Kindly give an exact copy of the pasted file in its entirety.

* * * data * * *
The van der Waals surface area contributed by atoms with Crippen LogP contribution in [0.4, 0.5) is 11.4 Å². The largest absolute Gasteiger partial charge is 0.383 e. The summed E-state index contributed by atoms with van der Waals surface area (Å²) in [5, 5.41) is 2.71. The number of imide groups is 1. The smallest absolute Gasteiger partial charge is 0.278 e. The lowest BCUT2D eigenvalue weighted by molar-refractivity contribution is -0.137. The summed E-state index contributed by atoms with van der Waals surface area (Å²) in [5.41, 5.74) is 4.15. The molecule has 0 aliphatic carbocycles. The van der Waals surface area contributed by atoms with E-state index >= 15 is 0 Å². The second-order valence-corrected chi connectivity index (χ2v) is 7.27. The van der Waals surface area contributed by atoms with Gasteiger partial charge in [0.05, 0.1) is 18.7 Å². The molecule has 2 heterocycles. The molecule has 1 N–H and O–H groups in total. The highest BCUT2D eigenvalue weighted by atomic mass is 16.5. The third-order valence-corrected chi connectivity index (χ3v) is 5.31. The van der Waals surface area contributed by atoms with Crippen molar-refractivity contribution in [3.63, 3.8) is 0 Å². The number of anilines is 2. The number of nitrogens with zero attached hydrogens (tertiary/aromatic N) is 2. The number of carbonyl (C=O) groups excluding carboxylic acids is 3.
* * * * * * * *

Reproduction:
The van der Waals surface area contributed by atoms with Crippen LogP contribution in [0.4, 0.5) is 11.4 Å². The largest absolute Gasteiger partial charge is 0.383 e. The summed E-state index contributed by atoms with van der Waals surface area (Å²) in [5, 5.41) is 2.71. The number of imide groups is 1. The smallest absolute Gasteiger partial charge is 0.278 e. The lowest BCUT2D eigenvalue weighted by molar-refractivity contribution is -0.137. The summed E-state index contributed by atoms with van der Waals surface area (Å²) in [5.41, 5.74) is 4.15. The molecule has 0 aliphatic carbocycles. The van der Waals surface area contributed by atoms with E-state index >= 15 is 0 Å². The second-order valence-corrected chi connectivity index (χ2v) is 7.27. The van der Waals surface area contributed by atoms with Gasteiger partial charge in [0.05, 0.1) is 18.7 Å². The molecule has 2 heterocycles. The molecule has 1 N–H and O–H groups in total. The highest BCUT2D eigenvalue weighted by atomic mass is 16.5. The third-order valence-corrected chi connectivity index (χ3v) is 5.31. The van der Waals surface area contributed by atoms with Crippen molar-refractivity contribution in [3.63, 3.8) is 0 Å². The number of anilines is 2. The number of nitrogens with zero attached hydrogens (tertiary/aromatic N) is 2. The number of carbonyl (C=O) groups excluding carboxylic acids is 3.